Kingston upon Hull War Memorial 1914 - 1918

The story of Hull in World War One

Brothers that died

Arthur Henry Lazenby died on the 26th November 1914 serving with the Royal Navy, aged 18. His brother Richard Lazenby was killed aged 22, at the battle of Jutland when HMS 'Invincible' sank on 31st May 1916. These were the sailor sons of Richard and Jane Ann Lazenby, living at 6 Kimberley Street, Hull. Their other son was Company Sergeant Major, Walter Lazenby who served with the Durham Light Infantry and lived at the same address. 

Pte, William Arthur Lazenby, MM, 11th EYR died at St Omer on the 13th July 1918. His Younger brother, Pte Charles Lazenby, Durham Light Infantry, was killed a few weeks later, on the 9th August 1918, aged 19. They were the sons of Thomas Wilson and Annie Eliza Lazenby, 11 Church Road, North Ferriby. Another son, Staff Sgt, Thomas Lazenby, RGA,  was wounded in France. Their other two sons David Lazenby of the Middlesex Regiment, and George Lazenby, fighting with the Canadian Expeditionary Force, were both discharged early with wounds and ill health. Their family story is reported in the Hull Daily Mail 19/9/18.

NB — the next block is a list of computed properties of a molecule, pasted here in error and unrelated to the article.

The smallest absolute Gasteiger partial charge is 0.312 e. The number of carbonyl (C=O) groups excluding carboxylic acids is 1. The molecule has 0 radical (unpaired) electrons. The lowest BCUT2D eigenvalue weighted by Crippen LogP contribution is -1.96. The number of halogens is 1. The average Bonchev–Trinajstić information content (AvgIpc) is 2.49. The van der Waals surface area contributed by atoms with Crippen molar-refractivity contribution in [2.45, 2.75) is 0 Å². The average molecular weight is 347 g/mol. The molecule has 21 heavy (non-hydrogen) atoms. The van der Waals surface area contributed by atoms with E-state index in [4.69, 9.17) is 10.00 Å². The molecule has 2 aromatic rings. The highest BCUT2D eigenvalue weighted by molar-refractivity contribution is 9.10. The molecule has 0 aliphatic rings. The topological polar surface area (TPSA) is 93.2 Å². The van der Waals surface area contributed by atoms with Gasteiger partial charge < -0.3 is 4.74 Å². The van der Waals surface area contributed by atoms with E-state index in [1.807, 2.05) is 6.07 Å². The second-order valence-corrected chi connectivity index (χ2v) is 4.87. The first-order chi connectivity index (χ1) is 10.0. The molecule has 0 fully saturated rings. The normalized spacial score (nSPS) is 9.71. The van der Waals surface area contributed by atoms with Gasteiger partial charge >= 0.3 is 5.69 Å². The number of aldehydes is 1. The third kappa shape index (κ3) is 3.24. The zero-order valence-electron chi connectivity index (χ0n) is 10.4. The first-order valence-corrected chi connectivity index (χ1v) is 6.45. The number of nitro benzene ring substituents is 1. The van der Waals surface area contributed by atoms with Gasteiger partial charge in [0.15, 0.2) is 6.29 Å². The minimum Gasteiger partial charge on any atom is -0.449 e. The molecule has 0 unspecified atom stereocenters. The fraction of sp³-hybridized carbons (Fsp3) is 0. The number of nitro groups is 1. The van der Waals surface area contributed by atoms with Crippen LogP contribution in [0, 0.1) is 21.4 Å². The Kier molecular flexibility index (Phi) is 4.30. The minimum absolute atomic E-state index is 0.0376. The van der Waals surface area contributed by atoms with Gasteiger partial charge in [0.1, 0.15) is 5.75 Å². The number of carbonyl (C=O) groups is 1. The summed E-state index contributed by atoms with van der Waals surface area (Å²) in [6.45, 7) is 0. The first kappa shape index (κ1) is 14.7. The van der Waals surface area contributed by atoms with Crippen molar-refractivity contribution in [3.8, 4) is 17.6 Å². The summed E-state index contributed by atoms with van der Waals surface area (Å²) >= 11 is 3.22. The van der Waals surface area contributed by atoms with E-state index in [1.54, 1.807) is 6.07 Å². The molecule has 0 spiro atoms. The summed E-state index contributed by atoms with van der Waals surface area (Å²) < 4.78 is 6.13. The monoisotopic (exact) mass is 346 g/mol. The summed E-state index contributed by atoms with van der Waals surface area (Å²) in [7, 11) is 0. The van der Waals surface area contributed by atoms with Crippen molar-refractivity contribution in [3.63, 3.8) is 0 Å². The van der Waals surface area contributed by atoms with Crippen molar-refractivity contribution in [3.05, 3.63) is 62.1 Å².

Throughout the UK and Commonwealth, some 328 sets of brothers died during the First World War. Their details can be found here -


Brothers George and John Thomas Clare, died in 1917 & 1918 respectively. They were the sons of Thomas and Margaret Clare in Humber Street, Hull.



Another set of brothers from Wellsted Street were John William Grahn and his brother Fred Grahn. They were killed in 1917 & 1918 respectively, Their father was German and they were raised by their Auntie at 4 Francis Avenue, Wellsted Street. Their names are recorded together in the Holy Trinity Church book of remembrance.

Cyril and Sidney Webb

Brothers Cyril and Sidney Webb, from 8 Wyndham Street, died within weeks of each other in 1918 as did Archbald & Fred Sims who both served with heNorthumberland Fusiliers.


John Rowland Isley died with the 9th Warwickshire Regiment in Iraq, on the 25th January 1917. His brother William Alfred Isley, had been killed the previous year, fighting for the Australians at Villers Bretoneux on the 14th November 1916. They were the sons of Alfred and Lilley Isley who lived at 200 Newbridge Road, Hull.